Several reports have spotlighted the mismanagement of funds intended for those affected by Hurricanes Katrina and Rita in the Gulf Coast region in 2005. Eventually, as audits and investigations were made public, there were reports of debit cards issued as part of the Federal Emergency Management Agency’s emergency cash assistance program being distributed to individuals who submitted falsified information. Later, reports surfaced that more than 10,000 unused trailer homes ordered by FEMA and intended for those displaced by the storms were sitting in Arkansas fields. More recently, CNN found that 121 truckloads of basic household goods, including dishes and linens, that were donated or purchased with government funds were being re-sold to federal and state agencies, rather than distributed to individuals still in need of aid.
A 2007 Washington Post article used FOIA to find that only $40 million of $854 million in cash and oil intended to be sold to raise money for the hurricane victims had actually been collected and put to use. The documents received by the public interest group Citizens for Responsibility and Ethics in Washington also showed the U.S. declined the free use of cruise ships from Greece and instead later paid Carnival Cruise Lines $249 million to use its ships for hotels or hospitals — and then let those ships sit empty for several weeks.
FOIA has been used for many other purposes, uncovering important information about the 1950s-era Rosenberg spy trials; FBI harassment of civil rights leaders; surveillance of authors, scientists and composers; international smuggling operations; environmental impact studies; the salaries of public employees; and sanitary conditions in food processing plants.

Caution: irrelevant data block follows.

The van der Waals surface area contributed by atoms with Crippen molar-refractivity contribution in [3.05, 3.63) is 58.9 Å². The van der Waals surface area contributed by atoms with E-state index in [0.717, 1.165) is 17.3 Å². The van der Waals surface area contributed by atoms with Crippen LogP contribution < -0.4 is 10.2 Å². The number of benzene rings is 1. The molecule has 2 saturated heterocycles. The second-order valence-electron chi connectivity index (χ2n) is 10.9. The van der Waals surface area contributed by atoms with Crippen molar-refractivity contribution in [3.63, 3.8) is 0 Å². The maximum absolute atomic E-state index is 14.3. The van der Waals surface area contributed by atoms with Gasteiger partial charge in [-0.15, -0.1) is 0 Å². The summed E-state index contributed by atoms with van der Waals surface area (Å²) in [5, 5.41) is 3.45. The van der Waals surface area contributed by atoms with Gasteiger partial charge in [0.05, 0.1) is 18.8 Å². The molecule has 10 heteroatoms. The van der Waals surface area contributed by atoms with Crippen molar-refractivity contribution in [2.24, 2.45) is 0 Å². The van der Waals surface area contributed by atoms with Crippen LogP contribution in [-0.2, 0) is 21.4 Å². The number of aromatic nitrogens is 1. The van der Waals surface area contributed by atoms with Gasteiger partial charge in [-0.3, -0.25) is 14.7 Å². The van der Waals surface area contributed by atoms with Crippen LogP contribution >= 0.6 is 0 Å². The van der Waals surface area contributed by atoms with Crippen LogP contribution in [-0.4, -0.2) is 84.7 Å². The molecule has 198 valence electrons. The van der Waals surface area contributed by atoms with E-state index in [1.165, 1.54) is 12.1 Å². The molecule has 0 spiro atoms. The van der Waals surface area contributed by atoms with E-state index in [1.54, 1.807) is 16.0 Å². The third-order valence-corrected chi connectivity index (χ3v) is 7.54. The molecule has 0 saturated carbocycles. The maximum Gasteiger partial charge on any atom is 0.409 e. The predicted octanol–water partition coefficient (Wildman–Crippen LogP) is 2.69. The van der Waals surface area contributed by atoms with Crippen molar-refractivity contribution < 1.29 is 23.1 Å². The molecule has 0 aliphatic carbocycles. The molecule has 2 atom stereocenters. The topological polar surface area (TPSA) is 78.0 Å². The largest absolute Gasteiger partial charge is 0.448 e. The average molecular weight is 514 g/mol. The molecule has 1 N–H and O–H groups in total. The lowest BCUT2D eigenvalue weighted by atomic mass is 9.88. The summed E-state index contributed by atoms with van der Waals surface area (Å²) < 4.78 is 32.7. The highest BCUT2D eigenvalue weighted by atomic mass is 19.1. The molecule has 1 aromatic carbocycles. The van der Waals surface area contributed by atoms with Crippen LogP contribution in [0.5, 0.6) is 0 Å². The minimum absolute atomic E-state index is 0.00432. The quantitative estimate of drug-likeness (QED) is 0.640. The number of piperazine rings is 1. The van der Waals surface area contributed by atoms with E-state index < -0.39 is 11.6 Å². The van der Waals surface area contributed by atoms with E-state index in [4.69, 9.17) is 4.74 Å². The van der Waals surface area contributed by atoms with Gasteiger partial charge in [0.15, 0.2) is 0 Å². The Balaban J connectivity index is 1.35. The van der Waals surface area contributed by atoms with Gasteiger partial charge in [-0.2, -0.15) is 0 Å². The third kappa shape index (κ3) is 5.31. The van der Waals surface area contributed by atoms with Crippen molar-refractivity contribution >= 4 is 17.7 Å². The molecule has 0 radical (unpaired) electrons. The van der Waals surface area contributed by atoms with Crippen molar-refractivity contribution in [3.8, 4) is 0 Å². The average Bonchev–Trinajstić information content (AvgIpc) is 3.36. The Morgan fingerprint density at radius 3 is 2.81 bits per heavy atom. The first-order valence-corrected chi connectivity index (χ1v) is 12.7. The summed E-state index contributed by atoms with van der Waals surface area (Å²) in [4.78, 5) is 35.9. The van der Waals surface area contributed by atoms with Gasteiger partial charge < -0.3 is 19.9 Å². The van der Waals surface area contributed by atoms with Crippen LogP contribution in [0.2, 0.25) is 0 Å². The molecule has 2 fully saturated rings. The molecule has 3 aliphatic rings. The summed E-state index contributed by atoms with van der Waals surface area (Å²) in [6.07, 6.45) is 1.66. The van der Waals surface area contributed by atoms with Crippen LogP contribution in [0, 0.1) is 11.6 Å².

Reporters have successfully used FOIA to learn about crimes committed in the United States by foreigners with diplomatic immunity, cost overruns of defense contractors, and even terrorist activities — including a plan to assassinate Israeli Prime Minister Menachem Begin during a trip to this country.
Although FOIA is an important source of information, reporters should recognize its limitations. Information obtained through a FOIA request is rarely the story itself. Rather, it can be used to verify other sources and information. Sometimes information obtained from a request can simply identify leads or sources for a story that the reporter later can follow up on in person. Some journalists who cover a specific agency routinely make requests to that agency in order to watch for emerging trends and to develop a checklist for story ideas. Some journalists even review FOIA requests that have been filed by others. Following up on these, either by filing identical requests or interviewing the original requester, can trigger new story ideas.
Despite Congress’ intent, records are not always released by agencies within the 20-day time frame, and often are withheld, sometimes improperly, under one of the law’s exemptions. As a result, journalists often plan long-term projects and reports around the information sought, allowing for delays should they occur. Diligent follow-up with the agencies can boost a journalist’s chance of having the request filled. Also, if a request is denied, persistence in appealing the denial may help pry the requested records loose.
Reporting can be greatly enhanced through use of FOIA, FACA and the Sunshine Act — and that starts with understanding how each law works.